February 11, 2005

Men's Basketball Battles Princeton, Penn

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Last year, the men’s basketball team had a 5-1 league record heading into the Penn-Princeton weekend at Newman Arena, with a chance to grab first place in the conference standings. This year, first place is also in reach, and the Red (9-10, 4-2 Ivy) can take a big step towards the top of the conference when it travels to face Princeton (10-8, 1-3 Ivy) and Penn (12-7, 5-0 Ivy) tonight and tomorrow.

With Penn rallying to defeat Princeton earlier this week, Cornell, which currently sits alone in second place, will need some help from its travel partner to get to first place this weekend.

“I think fans and other people look at the bigger picture more than the player and the coaches,” said head coach Steve Donahue. “Our job is to go down there [tonight] right now and win, and figure out the best way to beat a good basketball team. That’s our job and obviously we haven’t had great success down there because they’re good.”

After starting the conference slate with a 2-2 record, the Red posted two big home wins last weekend. On Friday night, Brown’s Jason Forte, the 2004 Ivy League Player of the Year, set a Newman Arena record with 36 points, but it was senior Cody Toppert’s two free throws with 3.5 seconds in regulation that made the difference, as the Red topped the Bears, 76-75.

Saturday’s game was equally exciting, as the Red needed double-overtime to dispatch Yale. Down by five with 1:15 remaining in the first overtime, the Red rallied back and junior Lenny Collins tied the game with a three with only 13 seconds remaining in the first extra session. The Red hit its free throws in the last minute of the second overtime and came away with the 87-82 win. Collins, who racked up 20 and 21 points against Brown and Yale, respectively, was named Co-Ivy League Player of the Week on Monday.

Penn and Princeton have been dominating the Ivy League for the past 16 years, with no other team earning the league’s automatic bid to the NCAA Tournament since 1988, when Cornell won the Ivy title outright. After compiling a 13-1 league record last year and the Ivy title, Princeton’s coach, John Thompson III, accepted the head coaching job at Georgetown.

The Tigers replaced Thompson with one of their own, Joe Scott, who previously was the head coach at Air Force. Scott’s squad was given the nod as the preseason Ivy favorite, but has a posted a disappointing 1-4 start in the conference. The Tigers’ fourth loss came at the hands of the Quakers, who overcame an 18-point deficit to force overtime at the Palestra. After not allowing Princeton a field goal in the final 8:33 of regulation, Penn pulled ahead in the overtime for the 70-62 win.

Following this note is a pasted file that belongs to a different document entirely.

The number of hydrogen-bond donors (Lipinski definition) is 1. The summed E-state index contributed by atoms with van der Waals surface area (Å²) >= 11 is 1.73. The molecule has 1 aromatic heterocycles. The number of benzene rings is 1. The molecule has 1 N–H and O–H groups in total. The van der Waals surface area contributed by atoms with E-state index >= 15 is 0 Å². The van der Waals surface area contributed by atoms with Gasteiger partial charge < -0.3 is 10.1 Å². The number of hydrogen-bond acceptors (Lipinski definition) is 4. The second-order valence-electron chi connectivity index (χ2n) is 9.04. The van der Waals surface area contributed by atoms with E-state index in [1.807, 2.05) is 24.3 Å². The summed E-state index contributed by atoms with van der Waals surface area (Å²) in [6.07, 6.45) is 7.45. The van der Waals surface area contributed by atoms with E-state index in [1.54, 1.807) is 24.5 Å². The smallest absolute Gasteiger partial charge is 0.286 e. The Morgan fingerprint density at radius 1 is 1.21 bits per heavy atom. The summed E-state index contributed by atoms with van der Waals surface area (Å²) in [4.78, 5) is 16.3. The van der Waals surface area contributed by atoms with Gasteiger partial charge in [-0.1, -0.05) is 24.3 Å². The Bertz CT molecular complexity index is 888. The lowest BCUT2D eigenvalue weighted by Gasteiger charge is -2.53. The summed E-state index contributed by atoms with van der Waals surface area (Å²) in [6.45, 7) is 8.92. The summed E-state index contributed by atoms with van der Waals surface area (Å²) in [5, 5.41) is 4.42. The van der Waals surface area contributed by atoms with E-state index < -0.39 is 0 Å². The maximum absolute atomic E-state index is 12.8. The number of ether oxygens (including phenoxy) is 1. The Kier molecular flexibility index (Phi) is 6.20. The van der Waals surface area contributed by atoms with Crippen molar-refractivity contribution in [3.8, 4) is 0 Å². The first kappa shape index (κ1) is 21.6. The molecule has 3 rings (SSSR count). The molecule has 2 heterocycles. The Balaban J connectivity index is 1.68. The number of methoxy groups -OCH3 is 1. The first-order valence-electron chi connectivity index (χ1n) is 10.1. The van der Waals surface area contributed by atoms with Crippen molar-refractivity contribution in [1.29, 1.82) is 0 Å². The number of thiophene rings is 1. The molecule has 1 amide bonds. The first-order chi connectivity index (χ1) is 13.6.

“It was a wild game. As crazy a game as I’ve seen next to the one that I was involved with in 2000, where we had that 27-point lead evaporate,” Donahue said. “So, I can feel for Princeton in this case. Those things happen. It’s hard to imagine them happening, but it happens. I’m sure the kids will bounce back quicker than the coaches.”

The Tigers return four starters from last year’s squad, including senior center Judson Wallace, who leads the team in scoring with 14.0 points and 5.6 rebounds per game, and senior guard Will Venable, the team’s second leading scorer with 10.5 points per game.

“I think there’s obviously always an adjustment period with a new coach and even though they say it’s the same system, coach Scott is different than John Thompson was,” Donahue said. “Our league is better than it’s been. We’re balanced. Each team has three or four very good players. I think that has more to do with it than Princeton not playing well.”

The Quakers currently hold the top spot in the conference with a 5-0 record. Along with its win against Princeton, Penn’s other notable win this season came against Philadelphia Big Five opponent, St. Joseph’s. Senior guard Tim Begley leads the team in scoring and rebounding with 13.8 points and 5.8 rebounds per game.

This weekend marks the Red’s first away games in almost a month. After entertaining Ivy foes at home for three straight weeks, Cornell heads out on the road for a crucial two-week stretch starting tonight.

“I think over the last two years, we’ve been a good road team,” Donahue said. “We had a winning record on the road last year. I think our guys now look forward to the road. I wouldn’t want to play two more home games; it’s almost gets monotonous. Now you need the change and the challenge. We put ourselves in a chance to compete for this, so now we have to go play our best basketball on the road.”

Archived article by Jonathan Auerbach
Sun Staff Writer